The Skowronek Bankers
The Skowronek Bankers in the XIV Century
The Skowronek Bankers in the XV Century
The Skowronek Bankers in the XVI Century
The Skowronek Bankers in the XVII Century
The Skowronek Bankers in the XVIII Century
The Skowronek Bankers in the XIX Century
The Skowronek Bankers in the XX Century
The Skowronek Bankers in the XXI Century
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During the XVI century the Portuguese began organizing the Armadas da Índia, which were large expeditions consisting of many ships that sailed together from Europe to Asia and India around the African continent; some members of our family did take part on those voyages, as well as some descendants who remained in Portugal anfter the Sampayo – Belmonte family moved to Amsterdam.
"When con men meet a legitimately honest man, they are so bewildered that they consider him a greater con man than themselves." - Proverb.
In the case of the expedition of Cabral, in which he discovered Brazil, aside from the fact that the Cabral family was related to the Sampayos (see The Age of Discovery and its Financiers), it is indicated that a ship with 150 men, commanded by Vasco de Ataíde disappeared without leaving any trace. The Ataíde family was related to the Sampayo family thorough names like de Castro[1.105], Menezes[1.106], Noronha[1.107], the House of Castilla[1.108] and the House of Bragança[1.104], among others.
Álvaro de Bragança[1.109], son of Fernando I de Bragança[1.104] is mentioned as the owner of one of the ships[84.3]. He was married to Felipa de Melo[1.110], who in turn, was the daughter of Isabel de Menezes[1.111]. The family name de Menezes is related to the Sampayos, as well as de Melo.
Duarte Pacheco Pereira is mentioned as a passenger on that voyage; it is established that he was a descendant of Diogo Lopes Pacheco[1.112], so he was indeed related to the Sampayo – Belmonte family.
In 1501 the king determined that every year one armada will travel to India. Four ships departed on 15 March, and in the trip discovered the Ascension Island. According to the "Livro de Lisuarte de Abreu" Duarte Pacheco was one of the expeditionaries. According to the "Livro das Armadas" Duarte pachecho was substituted by Fernão Pacheco, and him, by Diogo Barbosa. Teresa Lacerda mentions Duarte Pacheco on this voyage as well[84.4].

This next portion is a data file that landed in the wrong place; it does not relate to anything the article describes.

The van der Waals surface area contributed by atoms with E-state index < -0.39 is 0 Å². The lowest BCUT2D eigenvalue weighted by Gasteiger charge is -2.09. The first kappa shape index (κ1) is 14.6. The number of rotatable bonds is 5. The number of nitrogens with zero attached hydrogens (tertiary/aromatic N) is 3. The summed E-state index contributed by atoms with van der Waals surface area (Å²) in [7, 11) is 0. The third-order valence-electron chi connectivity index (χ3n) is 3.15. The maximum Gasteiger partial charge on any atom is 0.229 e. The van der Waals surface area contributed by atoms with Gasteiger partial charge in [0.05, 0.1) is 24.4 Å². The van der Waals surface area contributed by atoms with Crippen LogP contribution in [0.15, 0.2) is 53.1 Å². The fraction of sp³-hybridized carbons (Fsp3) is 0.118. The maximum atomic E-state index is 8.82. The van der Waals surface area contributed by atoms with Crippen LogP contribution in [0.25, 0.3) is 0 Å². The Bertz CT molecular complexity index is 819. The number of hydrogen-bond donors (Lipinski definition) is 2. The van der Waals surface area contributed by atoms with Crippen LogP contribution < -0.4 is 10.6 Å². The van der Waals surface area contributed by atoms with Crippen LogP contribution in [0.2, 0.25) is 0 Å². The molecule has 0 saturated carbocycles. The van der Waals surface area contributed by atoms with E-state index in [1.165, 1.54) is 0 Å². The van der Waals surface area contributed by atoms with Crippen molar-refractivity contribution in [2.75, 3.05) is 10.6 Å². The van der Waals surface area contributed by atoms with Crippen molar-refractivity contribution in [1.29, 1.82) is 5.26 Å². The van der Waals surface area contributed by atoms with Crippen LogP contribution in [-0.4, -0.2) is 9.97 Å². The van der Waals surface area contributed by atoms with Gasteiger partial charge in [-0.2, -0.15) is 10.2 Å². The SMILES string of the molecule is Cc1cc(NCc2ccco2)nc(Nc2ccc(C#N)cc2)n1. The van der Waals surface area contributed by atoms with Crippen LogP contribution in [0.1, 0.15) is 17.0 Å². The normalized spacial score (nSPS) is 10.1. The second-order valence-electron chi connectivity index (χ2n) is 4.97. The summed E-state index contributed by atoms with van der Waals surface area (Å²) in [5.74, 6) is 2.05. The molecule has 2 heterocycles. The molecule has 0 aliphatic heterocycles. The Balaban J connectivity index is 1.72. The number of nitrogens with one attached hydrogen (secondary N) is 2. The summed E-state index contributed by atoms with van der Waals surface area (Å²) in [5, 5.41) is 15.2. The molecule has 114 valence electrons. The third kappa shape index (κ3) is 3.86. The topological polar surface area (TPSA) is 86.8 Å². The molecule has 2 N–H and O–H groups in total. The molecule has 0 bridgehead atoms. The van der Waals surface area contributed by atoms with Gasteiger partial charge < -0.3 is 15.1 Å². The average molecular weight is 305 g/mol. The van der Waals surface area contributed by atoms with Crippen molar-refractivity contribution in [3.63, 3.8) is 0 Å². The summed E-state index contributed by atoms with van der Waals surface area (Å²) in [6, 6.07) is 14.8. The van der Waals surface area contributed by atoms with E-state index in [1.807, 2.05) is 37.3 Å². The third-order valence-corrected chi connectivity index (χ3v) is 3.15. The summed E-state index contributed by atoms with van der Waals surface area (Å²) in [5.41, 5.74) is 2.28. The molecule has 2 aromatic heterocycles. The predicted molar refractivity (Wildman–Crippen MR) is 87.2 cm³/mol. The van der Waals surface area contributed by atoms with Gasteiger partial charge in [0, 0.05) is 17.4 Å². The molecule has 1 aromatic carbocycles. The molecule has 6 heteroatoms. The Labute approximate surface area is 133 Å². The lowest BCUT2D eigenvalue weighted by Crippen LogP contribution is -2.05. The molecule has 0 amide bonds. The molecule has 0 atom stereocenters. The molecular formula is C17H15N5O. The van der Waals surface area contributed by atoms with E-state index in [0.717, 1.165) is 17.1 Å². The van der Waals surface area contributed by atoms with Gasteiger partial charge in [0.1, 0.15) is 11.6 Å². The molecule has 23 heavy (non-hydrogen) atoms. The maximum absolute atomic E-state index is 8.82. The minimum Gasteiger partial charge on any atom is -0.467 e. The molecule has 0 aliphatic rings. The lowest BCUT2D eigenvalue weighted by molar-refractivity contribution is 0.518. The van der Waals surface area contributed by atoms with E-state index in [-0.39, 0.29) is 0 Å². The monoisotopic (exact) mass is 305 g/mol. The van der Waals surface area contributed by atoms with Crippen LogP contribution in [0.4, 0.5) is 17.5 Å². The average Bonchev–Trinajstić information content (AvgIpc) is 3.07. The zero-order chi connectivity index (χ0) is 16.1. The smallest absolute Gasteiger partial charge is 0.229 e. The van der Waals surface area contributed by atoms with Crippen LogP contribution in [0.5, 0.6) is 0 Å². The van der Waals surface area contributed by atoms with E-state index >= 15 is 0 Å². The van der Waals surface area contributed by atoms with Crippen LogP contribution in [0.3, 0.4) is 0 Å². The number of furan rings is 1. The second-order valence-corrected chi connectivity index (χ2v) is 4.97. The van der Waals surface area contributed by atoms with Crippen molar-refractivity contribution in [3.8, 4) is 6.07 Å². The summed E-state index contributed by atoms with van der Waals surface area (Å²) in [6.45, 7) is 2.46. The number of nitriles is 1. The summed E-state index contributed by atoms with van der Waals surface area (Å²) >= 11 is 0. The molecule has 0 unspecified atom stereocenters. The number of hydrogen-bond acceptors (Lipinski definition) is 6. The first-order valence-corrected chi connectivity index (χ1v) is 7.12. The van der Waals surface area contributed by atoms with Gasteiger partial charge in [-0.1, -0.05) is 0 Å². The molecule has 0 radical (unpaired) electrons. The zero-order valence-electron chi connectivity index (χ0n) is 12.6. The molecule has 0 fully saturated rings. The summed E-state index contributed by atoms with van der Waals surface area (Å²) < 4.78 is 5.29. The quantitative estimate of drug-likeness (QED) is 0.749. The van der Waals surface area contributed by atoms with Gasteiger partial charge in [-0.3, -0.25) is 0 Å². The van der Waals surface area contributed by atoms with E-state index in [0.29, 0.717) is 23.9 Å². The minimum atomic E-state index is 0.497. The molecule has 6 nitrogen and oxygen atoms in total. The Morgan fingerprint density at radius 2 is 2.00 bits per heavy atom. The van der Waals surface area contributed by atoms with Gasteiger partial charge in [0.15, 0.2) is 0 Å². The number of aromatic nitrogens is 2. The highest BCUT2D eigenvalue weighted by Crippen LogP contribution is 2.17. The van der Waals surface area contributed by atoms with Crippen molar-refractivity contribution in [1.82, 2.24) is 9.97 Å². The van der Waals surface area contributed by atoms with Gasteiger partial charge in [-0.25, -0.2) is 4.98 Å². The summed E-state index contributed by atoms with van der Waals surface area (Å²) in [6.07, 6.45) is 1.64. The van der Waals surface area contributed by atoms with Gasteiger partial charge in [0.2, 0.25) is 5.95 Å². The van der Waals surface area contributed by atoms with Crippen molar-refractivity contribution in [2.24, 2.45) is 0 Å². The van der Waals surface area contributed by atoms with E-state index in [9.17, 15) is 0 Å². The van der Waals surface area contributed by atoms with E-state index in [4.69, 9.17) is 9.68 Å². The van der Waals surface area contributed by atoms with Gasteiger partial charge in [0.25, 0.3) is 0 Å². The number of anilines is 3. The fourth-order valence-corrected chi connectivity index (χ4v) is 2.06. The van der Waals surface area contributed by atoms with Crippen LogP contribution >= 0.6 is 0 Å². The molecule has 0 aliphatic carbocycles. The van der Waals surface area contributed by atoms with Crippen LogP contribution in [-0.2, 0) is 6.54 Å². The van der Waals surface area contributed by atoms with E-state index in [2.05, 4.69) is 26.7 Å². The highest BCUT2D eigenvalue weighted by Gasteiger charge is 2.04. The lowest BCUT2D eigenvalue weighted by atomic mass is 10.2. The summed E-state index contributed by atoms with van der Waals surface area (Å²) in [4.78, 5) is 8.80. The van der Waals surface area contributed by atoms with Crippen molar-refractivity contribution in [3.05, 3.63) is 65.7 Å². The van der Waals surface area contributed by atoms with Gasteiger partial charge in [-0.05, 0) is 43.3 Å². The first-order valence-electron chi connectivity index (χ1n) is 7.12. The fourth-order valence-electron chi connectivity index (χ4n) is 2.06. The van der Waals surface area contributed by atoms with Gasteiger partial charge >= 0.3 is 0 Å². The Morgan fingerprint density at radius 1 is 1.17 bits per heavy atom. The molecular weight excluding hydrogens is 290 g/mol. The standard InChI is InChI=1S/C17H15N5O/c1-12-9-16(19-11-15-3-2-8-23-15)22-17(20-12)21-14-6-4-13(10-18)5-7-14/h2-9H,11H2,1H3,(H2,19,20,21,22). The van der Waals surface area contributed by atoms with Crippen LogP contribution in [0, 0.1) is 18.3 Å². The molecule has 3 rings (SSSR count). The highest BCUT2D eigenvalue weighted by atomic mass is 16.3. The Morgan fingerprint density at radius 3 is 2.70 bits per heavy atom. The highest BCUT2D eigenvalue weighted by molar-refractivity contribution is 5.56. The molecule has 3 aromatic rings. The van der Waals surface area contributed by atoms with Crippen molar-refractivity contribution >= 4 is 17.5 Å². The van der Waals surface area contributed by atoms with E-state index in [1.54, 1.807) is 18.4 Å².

Vasco da Gama, one of the most important explorers of the era is of course mentioned on the chronicles. His father's name was Estêvão da Gama, and his mother was Isabel Sodré, daughter of João Sodré, a.k.a. João de Resende[89.1]. The family name de Resende[1.112] is linked to the surnames Pimentel[1.113], Botelho[1.114], Portocarrero[1.116] and Ataíde[1.115], which are lined to the Sampayo Family.
On the second voyage of Vasco da Gama, João Lopes Perestrelo is mentioned. In the same year, 1502, Vicente Sodré is mentioned as captain, as well as Álvaro de Ataíde[84.5]. Their family names are linked to Sampayo. Vicente Sodré is mentioned again in command of a flotilla destined for war.
In 1503 Afonso de Albuquerque and Duarte Pacheco Pereira are mentioned again leading an armada.
In 1505 Francisco de Eca is mentioned as part of another armada[84.6]. This name is directly lined to the Sampayo family: Guiomar de Eca was the wife of Lopo Vaz de Sampayo[1.94], and mother of Dom Iago de Sampayo y Belmonte. Guiomar's mother was Maria de Melo[1.118], the same family name of Felipa de Melo[1.110], wife of Álvaro de Bragança[1.109]. This expedition included Fernando de Magallanes (Magellan)[84.6].
An armada of two ships is alos mentioned that year; one of the names is Pêro de Mendonça[84.7]. His surname is the same as that of the wife of King João II [1.7], Princess Ana de Mendonça[1.119], great grandmother of Ana de Lancastre[1.6], wife of Bartholomew de Sampayo y Belmonte[1.60].
These are but a few examples of the names that appear on the chronicles of the Armadas da Índia, which go on until the year 1657.
Departure from Lisbon for Brazil, the East Indies and America, engraving from c.1592 by Theodor de Bry.
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